G. Campbell Morgan said, “I am quite convinced that all the promises made to Israel have found, are finding, and will find their perfect fulfillment in the church. It is true that in the past, in my expositions, I gave a definite place to Israel in the purposes of God. I have now come to the conviction that it is the new and spiritual Israel that is intended.” This was in fact the position historically held by the church. In the introduction to Lewis S. Chafer’s book, The Kingdom in History and Prophecy, C. I. Scofield is quoted as saying, “Protestant theology has generally taught that all the kingdom promises, and even the great Davidic covenant itself, are to be fulfilled through the church.”
Not only is the church being robbed of its inheritance. What is even more tragic: Christ is being robbed of His glory. The matchless splendor of His power and glory has been consigned by dispensationalists to a future “millennium.” What if that “age of the King” never comes? Those who propagated this teaching will have failed to give Christ the honor that was due Him. Not only that. They will have encouraged countless others to do the same! If you didn’t know better, you might suspect a diabolical plot! Imagine the heartbreak of those who will be “ashamed before Him at His coming” (I John 2:28) because they missed the opportunity to give Him the glory that was His.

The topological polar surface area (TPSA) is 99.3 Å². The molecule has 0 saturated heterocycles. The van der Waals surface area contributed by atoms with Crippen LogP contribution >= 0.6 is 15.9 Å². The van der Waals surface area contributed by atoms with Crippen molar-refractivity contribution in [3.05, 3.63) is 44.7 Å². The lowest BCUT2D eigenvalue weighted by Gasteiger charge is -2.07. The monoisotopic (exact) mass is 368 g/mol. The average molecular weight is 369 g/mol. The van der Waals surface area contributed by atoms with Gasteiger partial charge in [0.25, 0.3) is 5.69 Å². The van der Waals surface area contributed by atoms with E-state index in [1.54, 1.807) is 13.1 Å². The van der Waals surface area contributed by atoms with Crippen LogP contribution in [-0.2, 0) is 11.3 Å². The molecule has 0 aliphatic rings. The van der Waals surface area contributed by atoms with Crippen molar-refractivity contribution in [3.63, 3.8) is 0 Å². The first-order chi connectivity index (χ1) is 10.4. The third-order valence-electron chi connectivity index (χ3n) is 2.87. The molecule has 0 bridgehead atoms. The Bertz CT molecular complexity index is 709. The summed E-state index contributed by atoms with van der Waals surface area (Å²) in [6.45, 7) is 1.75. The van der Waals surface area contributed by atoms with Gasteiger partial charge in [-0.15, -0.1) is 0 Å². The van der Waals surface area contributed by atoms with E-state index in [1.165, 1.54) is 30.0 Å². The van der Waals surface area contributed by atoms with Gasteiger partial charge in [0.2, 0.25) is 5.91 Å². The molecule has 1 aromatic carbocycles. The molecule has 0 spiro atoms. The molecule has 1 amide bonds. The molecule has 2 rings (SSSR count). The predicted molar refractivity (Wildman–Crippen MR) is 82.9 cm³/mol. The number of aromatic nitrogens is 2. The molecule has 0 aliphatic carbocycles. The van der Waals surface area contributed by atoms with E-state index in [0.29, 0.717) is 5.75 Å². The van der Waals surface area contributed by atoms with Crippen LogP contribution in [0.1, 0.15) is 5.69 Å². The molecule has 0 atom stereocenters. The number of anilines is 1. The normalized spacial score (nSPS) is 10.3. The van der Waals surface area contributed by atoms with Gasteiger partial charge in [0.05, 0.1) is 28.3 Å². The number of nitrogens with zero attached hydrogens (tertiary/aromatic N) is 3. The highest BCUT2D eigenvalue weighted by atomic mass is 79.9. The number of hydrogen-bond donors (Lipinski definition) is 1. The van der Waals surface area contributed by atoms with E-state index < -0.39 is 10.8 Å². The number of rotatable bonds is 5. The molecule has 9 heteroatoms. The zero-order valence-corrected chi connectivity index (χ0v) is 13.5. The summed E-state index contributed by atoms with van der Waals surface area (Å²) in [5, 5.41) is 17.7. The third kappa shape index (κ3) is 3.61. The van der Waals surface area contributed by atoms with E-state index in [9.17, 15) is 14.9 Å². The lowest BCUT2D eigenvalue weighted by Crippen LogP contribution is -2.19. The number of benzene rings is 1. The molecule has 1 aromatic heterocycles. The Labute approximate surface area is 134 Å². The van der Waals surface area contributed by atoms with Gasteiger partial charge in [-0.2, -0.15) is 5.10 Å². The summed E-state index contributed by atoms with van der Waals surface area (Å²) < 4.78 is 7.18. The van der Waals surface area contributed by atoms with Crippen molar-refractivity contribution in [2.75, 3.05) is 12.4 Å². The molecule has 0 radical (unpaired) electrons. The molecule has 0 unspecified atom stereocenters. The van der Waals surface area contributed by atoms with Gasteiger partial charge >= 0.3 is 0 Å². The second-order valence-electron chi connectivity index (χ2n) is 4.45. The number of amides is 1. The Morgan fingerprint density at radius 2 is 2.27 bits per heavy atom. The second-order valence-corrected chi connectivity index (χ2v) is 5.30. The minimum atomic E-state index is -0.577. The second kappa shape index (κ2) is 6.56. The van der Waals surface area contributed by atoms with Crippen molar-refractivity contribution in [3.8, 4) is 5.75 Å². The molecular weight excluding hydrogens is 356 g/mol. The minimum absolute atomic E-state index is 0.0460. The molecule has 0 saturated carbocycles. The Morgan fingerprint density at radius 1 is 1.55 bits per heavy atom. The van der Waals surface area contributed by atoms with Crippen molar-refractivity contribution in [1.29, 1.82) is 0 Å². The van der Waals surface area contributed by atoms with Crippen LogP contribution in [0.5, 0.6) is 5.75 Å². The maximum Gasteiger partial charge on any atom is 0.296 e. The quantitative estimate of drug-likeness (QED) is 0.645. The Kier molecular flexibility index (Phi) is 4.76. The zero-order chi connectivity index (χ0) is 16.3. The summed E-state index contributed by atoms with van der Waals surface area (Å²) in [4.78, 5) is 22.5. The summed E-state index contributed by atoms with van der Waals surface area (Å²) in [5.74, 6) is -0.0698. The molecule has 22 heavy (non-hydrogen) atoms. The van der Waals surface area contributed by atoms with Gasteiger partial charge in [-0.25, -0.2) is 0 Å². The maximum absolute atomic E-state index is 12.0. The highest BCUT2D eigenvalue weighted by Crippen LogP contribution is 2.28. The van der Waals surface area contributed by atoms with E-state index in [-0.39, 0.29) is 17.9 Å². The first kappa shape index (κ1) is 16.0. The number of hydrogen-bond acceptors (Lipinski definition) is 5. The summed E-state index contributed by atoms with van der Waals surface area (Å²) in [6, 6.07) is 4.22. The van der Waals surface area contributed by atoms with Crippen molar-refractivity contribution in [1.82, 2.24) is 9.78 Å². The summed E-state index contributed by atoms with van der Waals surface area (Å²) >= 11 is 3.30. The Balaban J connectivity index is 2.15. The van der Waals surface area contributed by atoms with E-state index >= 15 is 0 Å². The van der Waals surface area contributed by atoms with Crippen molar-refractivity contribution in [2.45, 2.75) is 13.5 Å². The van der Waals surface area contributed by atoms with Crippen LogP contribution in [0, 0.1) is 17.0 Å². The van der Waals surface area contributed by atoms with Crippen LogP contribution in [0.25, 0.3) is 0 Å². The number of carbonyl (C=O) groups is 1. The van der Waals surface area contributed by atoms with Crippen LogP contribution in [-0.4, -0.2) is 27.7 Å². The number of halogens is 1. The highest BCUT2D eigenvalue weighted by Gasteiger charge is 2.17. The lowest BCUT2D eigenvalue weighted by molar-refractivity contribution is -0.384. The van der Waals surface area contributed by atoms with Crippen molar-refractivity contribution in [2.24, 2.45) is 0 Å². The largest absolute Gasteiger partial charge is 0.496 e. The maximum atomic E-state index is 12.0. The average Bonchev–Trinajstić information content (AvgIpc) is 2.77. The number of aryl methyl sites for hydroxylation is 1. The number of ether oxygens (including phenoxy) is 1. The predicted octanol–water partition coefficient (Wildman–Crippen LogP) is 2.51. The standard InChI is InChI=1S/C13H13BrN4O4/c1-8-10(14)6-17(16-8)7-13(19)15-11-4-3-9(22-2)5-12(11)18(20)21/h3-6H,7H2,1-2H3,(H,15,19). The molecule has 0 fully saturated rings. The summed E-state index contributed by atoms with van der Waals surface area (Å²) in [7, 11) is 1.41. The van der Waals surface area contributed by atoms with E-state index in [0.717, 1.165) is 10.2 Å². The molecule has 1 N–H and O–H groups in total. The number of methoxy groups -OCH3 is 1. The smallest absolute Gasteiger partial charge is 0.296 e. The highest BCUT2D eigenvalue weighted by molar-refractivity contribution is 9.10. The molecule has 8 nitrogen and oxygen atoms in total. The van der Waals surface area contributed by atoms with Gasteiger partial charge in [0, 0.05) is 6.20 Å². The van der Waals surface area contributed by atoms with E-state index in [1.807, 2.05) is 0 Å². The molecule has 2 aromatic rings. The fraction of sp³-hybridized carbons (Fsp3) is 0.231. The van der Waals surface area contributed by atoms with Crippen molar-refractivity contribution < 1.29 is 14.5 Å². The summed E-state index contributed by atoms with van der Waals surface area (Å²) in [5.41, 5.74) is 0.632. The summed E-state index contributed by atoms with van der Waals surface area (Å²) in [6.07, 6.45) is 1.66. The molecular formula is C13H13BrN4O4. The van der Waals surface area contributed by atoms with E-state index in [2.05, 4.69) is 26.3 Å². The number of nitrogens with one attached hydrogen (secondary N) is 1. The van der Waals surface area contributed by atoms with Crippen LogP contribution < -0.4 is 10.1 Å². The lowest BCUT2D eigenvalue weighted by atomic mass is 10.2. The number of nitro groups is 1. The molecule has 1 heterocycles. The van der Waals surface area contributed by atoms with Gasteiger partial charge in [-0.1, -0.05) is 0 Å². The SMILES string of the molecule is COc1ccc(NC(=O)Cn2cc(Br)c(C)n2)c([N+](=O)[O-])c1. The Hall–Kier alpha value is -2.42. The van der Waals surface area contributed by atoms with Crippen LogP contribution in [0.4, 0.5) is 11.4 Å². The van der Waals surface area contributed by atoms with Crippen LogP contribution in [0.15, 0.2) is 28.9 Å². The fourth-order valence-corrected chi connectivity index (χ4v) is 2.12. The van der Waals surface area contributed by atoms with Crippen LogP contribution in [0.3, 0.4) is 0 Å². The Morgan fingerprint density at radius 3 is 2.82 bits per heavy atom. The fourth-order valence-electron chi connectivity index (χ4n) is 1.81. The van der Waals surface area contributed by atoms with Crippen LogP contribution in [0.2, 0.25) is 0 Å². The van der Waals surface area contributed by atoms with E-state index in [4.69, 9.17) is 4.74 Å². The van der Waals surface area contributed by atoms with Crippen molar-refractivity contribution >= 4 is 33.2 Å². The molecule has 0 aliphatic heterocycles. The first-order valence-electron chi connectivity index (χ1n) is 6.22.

The Bible clearly teaches that He entered His glory when He ascended to the right hand of God (Luke 24:25,26; I Pet. 1:11,21; John 7:39; Acts 2:33; John 12:16; Acts 3:13; John 17:1,5,24; II Pet. 3:18; Rev. 1:12-18). He reigns as King over His kingdom (John 18:36). His reigning power and glorious splendor are a present reality (Dan. 7:13,14; Matt. 26:63,64; 28:18; John 3:35; 17:1,2; I Pet. 3:22; Col. 2:10; Eph. 1:18-22; Acts 2:29-36; 5:31; 10:36; Phil. 2:9-11; Luke 22:69; Heb. 1:3,8; Rev. 12:5,10,12; Ps. 110; I Cor. 15:25; Heb. 10:12,13; Rev. 1:4-6,18; 2:26,27; Ps. 2:6-12: see “For further study” at the bottom of The Glory of King Jesus; Rev. 2:27: Jesus’ rod of iron rule is a present reality in heaven: the rod is a shepherd’s rod, used to defend His sheep from their enemies; to “rule” means to “shepherd”; cf. Eph. 1:22 and Ps. 23:4).